I can't chill when fabric of India is in extreme pain: Anuja Chauhan

Islamophobia is so normalised that those pointing it out are seen as party poopers

Anand Bakshi wrote such darling lyrics for the playful Tiger Hunt song in Mr. Natwarlal (1979). The song features Amitabh Bachchan as a famed hunter, telling a gang of wide-eyed pahadi children all about his encounter with a mighty tiger on a dark Tuesday night in the jungle many moons ago—and everybody’s favourite deity Hanuman ji has a starring role in the story.

In the song, Bachchan jumps about on one leg, in a playful affectionate tribute to the monkey-god, and chants the Hanuman Chalisa to gather up his courage and keep fear at bay. The children (and his love interest, played by an incandescent Rekha) are charmed, even though the story ends with the hunter being eaten up whole by the ‘shameless’ tiger.

Illustration: Bhaskaran Illustration: Bhaskaran

Hanuman ji has always been a popular character, much beloved for providing a bit of lighter entertainment in the otherwise fairly sombre tale, which is the Ramleela, and he was showcased in a similar vein in 2015’s Bajrangi Bhaijaan.

But 2022’s Hanuman is stern and humourless, and stickers on cars everywhere show him in full battle mode, with a face which is half in dark shadow and half an angry red. This, presumably, is the Hanuman to whom Chief Minister Arvind Kejriwal (appallingly) recited the Hanuman Chalisa when challenged by a journalist to ‘prove his Hinduness’ in the thick of an electoral battle.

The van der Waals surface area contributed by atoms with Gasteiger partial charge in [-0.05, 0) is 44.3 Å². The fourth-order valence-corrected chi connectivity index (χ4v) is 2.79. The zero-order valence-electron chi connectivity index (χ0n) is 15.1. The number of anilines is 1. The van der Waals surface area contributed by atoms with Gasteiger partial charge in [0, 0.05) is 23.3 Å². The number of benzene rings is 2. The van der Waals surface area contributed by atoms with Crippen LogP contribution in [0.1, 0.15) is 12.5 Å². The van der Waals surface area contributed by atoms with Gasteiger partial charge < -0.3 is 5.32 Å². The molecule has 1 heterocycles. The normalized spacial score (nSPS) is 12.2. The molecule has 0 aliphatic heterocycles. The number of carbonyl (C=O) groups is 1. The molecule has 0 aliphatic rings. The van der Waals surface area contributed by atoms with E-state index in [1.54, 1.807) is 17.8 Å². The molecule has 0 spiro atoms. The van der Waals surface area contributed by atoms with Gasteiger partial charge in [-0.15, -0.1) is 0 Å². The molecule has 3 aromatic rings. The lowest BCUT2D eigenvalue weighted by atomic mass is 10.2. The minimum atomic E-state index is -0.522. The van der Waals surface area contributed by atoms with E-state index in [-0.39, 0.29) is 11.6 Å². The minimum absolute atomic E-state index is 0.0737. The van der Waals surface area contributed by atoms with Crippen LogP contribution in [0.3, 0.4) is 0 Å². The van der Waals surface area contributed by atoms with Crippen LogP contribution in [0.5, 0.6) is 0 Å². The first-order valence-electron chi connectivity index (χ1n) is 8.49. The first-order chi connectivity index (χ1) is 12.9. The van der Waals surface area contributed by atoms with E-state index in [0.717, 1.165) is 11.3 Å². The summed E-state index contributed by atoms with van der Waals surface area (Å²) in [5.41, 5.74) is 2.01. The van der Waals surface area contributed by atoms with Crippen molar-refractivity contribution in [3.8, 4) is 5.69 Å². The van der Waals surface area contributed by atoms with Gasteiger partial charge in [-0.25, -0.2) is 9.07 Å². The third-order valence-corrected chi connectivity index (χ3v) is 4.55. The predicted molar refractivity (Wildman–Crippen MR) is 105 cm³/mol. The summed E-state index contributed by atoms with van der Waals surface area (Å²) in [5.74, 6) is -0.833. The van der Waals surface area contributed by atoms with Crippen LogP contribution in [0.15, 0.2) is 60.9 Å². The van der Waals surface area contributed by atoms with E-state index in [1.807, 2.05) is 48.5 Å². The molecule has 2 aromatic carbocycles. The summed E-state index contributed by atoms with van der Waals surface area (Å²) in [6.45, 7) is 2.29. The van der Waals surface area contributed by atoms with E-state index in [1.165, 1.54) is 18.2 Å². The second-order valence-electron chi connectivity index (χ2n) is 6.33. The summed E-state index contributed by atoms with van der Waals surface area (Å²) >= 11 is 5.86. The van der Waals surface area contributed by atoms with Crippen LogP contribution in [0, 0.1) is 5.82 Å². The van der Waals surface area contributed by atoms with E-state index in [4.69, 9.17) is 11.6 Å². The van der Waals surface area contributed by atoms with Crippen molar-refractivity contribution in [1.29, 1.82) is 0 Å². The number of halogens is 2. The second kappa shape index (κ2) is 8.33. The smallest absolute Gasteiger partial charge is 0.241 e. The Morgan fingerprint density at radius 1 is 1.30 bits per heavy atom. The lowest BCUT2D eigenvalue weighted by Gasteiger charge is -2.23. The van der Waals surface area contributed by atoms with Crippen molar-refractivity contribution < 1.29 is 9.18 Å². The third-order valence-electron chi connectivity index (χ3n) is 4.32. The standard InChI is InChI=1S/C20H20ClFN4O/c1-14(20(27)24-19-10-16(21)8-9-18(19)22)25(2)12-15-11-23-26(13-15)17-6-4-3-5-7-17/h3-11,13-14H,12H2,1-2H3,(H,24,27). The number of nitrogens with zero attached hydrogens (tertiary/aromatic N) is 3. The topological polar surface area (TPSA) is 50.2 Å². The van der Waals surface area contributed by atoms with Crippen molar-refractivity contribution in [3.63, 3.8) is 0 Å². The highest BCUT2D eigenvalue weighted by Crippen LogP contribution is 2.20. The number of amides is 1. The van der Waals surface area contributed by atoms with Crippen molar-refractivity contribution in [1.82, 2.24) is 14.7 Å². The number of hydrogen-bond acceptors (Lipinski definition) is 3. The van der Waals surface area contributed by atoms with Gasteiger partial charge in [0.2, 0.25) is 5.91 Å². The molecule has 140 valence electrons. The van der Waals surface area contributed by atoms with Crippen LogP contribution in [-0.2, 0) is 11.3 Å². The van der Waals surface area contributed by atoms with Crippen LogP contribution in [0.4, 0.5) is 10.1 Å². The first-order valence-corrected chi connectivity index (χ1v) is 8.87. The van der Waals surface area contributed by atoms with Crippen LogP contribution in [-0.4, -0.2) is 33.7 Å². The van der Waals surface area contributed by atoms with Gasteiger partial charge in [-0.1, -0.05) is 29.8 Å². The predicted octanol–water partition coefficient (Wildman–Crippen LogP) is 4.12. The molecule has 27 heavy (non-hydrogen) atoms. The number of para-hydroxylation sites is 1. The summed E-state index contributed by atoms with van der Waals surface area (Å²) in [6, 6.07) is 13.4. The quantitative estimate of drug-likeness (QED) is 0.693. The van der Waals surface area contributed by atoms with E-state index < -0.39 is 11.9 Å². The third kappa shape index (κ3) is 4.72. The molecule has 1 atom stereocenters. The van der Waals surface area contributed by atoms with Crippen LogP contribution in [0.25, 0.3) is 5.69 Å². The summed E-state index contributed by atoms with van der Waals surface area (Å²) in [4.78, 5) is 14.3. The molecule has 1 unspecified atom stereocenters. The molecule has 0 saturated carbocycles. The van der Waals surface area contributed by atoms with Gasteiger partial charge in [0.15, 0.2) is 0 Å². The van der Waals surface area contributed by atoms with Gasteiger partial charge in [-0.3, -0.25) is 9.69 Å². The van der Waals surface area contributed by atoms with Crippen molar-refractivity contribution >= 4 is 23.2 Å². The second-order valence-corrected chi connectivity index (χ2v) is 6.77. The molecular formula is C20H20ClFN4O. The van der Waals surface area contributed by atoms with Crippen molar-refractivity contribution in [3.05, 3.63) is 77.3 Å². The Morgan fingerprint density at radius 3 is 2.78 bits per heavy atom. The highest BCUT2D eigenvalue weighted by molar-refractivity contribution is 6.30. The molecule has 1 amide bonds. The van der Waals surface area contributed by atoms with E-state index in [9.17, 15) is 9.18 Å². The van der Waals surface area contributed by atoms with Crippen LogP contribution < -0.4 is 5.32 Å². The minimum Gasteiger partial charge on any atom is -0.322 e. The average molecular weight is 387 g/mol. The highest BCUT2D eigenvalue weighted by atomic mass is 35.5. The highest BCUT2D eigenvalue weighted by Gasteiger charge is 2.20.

And so we find ourselves at a place today where the comforting, courage bestowing Hanuman Chalisa has been completely weaponised and is being chanted not to dispel fear, but to create it, most recently outside Maharashtra Chief Minister Uddhav Thackeray’s house.

It is not just our beloved Hanuman ji and his chalisa which has been weaponised. Everything has become loaded nowadays. Food, clothes, language, movies, festivities, cricketers, flowers have all been bulldozed into a neat, reductionist, false binary called Hindu and Muslim.

The islamophobia has become so everyday and so normalised that increasingly one is considered a party-pooper for pointing it out, or even a ‘hypocrite’ because ‘of course you hate the ‘Ems’ (Muslims) as much as I do but you’re just doing naatak (drama) because you want attention, and because you want people to think ki you’re a ‘goody goody.’

(I’ve personally had somebody say that to me.)

While shouting out your hate is praised for being honest and even brave, as if ‘coming out of the closet’ about your islamophobia is as celebratory and cathartic as coming out as gay.

It’s a sick world.

And I know ranting about it can be counter-productive.

Hey, I have just returned from an extended sojourn abroad, where the NRIs start rolling their eyes and sidling away like smokers being lectured on the evils of nicotine whenever anybody says anything about how the secular fabric of the republic is being ripped apart as brutally as Dushasana on a daily basis in Modi’s India. They know it is happening, and they know it is going to be harmful in the long run, but they do not want to hear about it and ‘spoil’ the ‘party mood.’

And so they say things like ‘let’s just keep it light ya’ or ‘accha, tell me some Bollywood gossip’ or ‘oho, you’re becoming too shrill. Just chill.’

But just like the ministry of health keeps issuing its anti-tobacco messaging, nevertheless, it is the duty of concerned citizens to consistently keep issuing our anti-hate messaging too, even though we get scoffed at for being joyless wet blankets raining on this vile, orgiastic ‘Republic’ Day parade.

People get ‘shrill’ when they are in extreme pain.

The fabric of our secular nation is in extreme pain. So sorry, but I cannot just ‘chill.’